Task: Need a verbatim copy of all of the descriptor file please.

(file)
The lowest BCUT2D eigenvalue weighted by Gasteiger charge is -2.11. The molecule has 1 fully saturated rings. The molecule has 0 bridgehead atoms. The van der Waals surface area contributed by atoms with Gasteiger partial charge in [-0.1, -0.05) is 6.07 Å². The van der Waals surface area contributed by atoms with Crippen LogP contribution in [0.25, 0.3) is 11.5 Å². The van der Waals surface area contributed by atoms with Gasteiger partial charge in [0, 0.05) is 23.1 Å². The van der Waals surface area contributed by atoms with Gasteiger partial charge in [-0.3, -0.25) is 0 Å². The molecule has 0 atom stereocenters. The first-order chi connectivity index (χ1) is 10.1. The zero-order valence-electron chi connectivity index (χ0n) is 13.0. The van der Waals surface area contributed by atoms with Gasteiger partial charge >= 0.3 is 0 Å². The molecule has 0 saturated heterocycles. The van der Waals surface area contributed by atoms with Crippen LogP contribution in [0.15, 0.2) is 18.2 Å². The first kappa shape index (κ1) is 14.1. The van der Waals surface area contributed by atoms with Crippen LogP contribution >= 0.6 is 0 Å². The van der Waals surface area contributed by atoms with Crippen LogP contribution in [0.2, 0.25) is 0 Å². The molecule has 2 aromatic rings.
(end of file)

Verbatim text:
The lowest BCUT2D eigenvalue weighted by Gasteiger charge is -2.11. The molecule has 1 fully saturated rings. The molecule has 0 bridgehead atoms. The van der Waals surface area contributed by atoms with Gasteiger partial charge in [-0.1, -0.05) is 6.07 Å². The van der Waals surface area contributed by atoms with Crippen LogP contribution in [0.25, 0.3) is 11.5 Å². The van der Waals surface area contributed by atoms with Gasteiger partial charge in [0, 0.05) is 23.1 Å². The van der Waals surface area contributed by atoms with Gasteiger partial charge in [-0.3, -0.25) is 0 Å². The molecule has 0 atom stereocenters. The first-order chi connectivity index (χ1) is 10.1. The zero-order valence-electron chi connectivity index (χ0n) is 13.0. The van der Waals surface area contributed by atoms with Gasteiger partial charge >= 0.3 is 0 Å². The molecule has 0 saturated heterocycles. The van der Waals surface area contributed by atoms with Crippen LogP contribution in [0.15, 0.2) is 18.2 Å². The first kappa shape index (κ1) is 14.1. The van der Waals surface area contributed by atoms with Crippen LogP contribution >= 0.6 is 0 Å². The van der Waals surface area contributed by atoms with Crippen LogP contribution in [0.2, 0.25) is 0 Å². The molecule has 2 aromatic rings.